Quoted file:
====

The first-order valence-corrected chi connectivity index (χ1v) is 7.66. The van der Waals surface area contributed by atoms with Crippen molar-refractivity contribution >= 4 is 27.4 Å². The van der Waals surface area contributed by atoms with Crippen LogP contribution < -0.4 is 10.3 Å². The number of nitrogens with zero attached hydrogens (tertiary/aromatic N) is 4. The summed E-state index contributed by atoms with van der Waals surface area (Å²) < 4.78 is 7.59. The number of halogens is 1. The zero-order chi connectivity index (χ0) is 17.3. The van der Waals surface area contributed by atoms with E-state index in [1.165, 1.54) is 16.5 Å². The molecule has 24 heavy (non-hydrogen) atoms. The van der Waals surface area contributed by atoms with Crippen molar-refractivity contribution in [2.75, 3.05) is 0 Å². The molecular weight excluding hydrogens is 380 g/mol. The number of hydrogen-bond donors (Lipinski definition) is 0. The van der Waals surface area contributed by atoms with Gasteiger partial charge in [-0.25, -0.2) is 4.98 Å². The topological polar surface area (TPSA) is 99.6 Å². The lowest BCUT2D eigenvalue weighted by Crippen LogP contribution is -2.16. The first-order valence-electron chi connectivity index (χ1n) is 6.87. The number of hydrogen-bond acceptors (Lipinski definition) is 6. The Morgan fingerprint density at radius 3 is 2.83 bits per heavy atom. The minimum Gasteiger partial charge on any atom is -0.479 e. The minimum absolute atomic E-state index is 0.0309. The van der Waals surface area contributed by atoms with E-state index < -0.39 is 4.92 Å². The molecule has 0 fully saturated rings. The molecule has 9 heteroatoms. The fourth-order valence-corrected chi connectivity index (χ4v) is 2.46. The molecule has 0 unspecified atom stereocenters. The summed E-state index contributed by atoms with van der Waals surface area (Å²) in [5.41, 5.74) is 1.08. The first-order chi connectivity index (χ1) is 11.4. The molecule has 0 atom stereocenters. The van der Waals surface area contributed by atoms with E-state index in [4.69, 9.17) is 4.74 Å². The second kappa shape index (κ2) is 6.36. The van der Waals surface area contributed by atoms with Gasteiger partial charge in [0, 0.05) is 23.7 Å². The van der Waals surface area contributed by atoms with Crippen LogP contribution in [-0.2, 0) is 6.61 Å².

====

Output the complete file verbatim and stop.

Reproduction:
The first-order valence-corrected chi connectivity index (χ1v) is 7.66. The van der Waals surface area contributed by atoms with Crippen molar-refractivity contribution >= 4 is 27.4 Å². The van der Waals surface area contributed by atoms with Crippen LogP contribution < -0.4 is 10.3 Å². The number of nitrogens with zero attached hydrogens (tertiary/aromatic N) is 4. The summed E-state index contributed by atoms with van der Waals surface area (Å²) < 4.78 is 7.59. The number of halogens is 1. The zero-order chi connectivity index (χ0) is 17.3. The van der Waals surface area contributed by atoms with E-state index in [1.165, 1.54) is 16.5 Å². The molecule has 24 heavy (non-hydrogen) atoms. The van der Waals surface area contributed by atoms with Crippen molar-refractivity contribution in [2.75, 3.05) is 0 Å². The molecular weight excluding hydrogens is 380 g/mol. The number of hydrogen-bond donors (Lipinski definition) is 0. The van der Waals surface area contributed by atoms with Gasteiger partial charge in [-0.25, -0.2) is 4.98 Å². The topological polar surface area (TPSA) is 99.6 Å². The lowest BCUT2D eigenvalue weighted by Crippen LogP contribution is -2.16. The first-order valence-electron chi connectivity index (χ1n) is 6.87. The number of hydrogen-bond acceptors (Lipinski definition) is 6. The Morgan fingerprint density at radius 3 is 2.83 bits per heavy atom. The minimum Gasteiger partial charge on any atom is -0.479 e. The minimum absolute atomic E-state index is 0.0309. The van der Waals surface area contributed by atoms with E-state index < -0.39 is 4.92 Å². The molecule has 0 fully saturated rings. The molecule has 9 heteroatoms. The fourth-order valence-corrected chi connectivity index (χ4v) is 2.46. The molecule has 0 unspecified atom stereocenters. The summed E-state index contributed by atoms with van der Waals surface area (Å²) in [5.41, 5.74) is 1.08. The first-order chi connectivity index (χ1) is 11.4. The molecule has 0 atom stereocenters. The van der Waals surface area contributed by atoms with E-state index in [4.69, 9.17) is 4.74 Å². The second kappa shape index (κ2) is 6.36. The van der Waals surface area contributed by atoms with Gasteiger partial charge in [0, 0.05) is 23.7 Å². The van der Waals surface area contributed by atoms with Crippen LogP contribution in [-0.2, 0) is 6.61 Å².